Possible examples of a company not negotiating in good faith include not incorporating into an agreement a landowner’s ongoing revenue streams from the land.
“The traction that landowners can get will be how this will affect ranching operations or how it will affect the farm… those are things these companies have an obligation to talk about,” Walter said.
A good way to maintain good faith negotiations on the landowners side is to not give an offer early on that’s much higher than any appraisal that may be conducted, Walter said.
“Don’t offer five times what the appraisal was,” Walter said. “…Don’t just slap down a price and tell them to hit the road.”
Such transmission lines and their construction on Moffat County land may be inevitable.
“The power line may come through one way or another, but at least you may be able to secure some concessions in an agreement,” Walter said.
TransWest close to construction
According to prior Craig Press reporting, TransWest secured its conditional use permit Tuesday, Feb. 19, from the Moffat County Board of County Commissioners. The company has since secured agreements with landowners to begin construction — a promise they made as part of the conditional use permit.
“We will never start construction until we acquire the legal rights to do so,” said Garry Miller, vice president of land and environmental affairs for TransWest, in February.
In an email Monday, TransWest’s Director of Communications and Government Relations Kara Choquette said the company has secured almost all the needed land deals for its large transmission line through Moffat County.
“The TWE Project’s transmission structures occupy a small footprint within a 250-foot-wide corridor, therefore the majority of the land will remain available for other uses, such as livestock grazing,” Choquette said. “The TWE Project intersects 91 miles in Moffat County, mostly on federal land, and may affect parcels owned by 22 private landowners. For the entire TWE Project, TransWest has acquired approximately 90% of the total right-of-way.”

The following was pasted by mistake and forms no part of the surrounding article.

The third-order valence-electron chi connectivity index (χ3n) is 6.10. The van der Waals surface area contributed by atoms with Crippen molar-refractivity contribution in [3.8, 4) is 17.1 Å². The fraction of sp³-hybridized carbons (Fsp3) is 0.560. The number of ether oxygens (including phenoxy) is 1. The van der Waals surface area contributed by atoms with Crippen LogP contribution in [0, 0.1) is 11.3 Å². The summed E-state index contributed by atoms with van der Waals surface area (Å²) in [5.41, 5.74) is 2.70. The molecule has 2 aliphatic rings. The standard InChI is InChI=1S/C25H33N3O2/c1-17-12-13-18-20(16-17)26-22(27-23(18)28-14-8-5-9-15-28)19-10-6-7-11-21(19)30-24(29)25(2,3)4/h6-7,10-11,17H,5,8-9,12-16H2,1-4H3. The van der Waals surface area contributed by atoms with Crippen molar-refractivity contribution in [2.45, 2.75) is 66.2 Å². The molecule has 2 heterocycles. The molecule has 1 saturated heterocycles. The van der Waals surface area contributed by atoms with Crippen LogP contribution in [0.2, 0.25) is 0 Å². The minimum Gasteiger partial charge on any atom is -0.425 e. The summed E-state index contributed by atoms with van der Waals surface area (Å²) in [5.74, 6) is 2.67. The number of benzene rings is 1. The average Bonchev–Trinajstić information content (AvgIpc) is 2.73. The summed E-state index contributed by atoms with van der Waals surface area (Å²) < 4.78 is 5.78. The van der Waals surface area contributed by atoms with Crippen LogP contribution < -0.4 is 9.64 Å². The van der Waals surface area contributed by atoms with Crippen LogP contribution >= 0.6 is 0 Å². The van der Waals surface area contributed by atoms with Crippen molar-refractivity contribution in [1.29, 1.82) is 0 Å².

At least one of those landowners who sold righ-of-way is Joe Schminkey, owner of the Maybell Store, whose ranch will soon have large transmission line structures almost right down its center.
“We did enter into an agreement,” Schminkey said Monday by phone. “That’s all I can say.”
Schminkey can’t speak about the details of the agreement having signed a non-disclosure agreement as part of his contract — a typical part of such easement agreements.
“They do ask for confidentiality clauses,” Keller said of companies like TransWest.
Choquette said the project is important for energy consistency across the west.
“The TWE Project features HVDC technology and extends from Wyoming to central Utah, then continues on to southern Nevada,” Choquette said. “This project aims to improve the strength and resilience of the entire electric grid that serves the Western United States.”
She said construction can begin once the Bureau of Land Management gives their stamp of approval.
“TransWest anticipates that construction will occur from 2020 to 2022,” Choquette said. “Construction is anticipated to commence after the BLM has issued the final Notice to Proceed.”
TransWest says residents in Craig and Moffat County will see benefits almost immediately from increased “employment and expenditures, property taxes, and increased sales and use tax revenue,” which TransWest estimates will be about $1.3 million in the project’s first year.
“Over the estimated 50-year life of the project, TransWest will pay about $31.4 million in property taxes in the aggregate,” the application said. “This will make the TWE project one of the largest property tax payers in Moffat County.”
The inhabitants of 575 Yampa Ave. heard the expression “twice as nice” and decided to go a little further.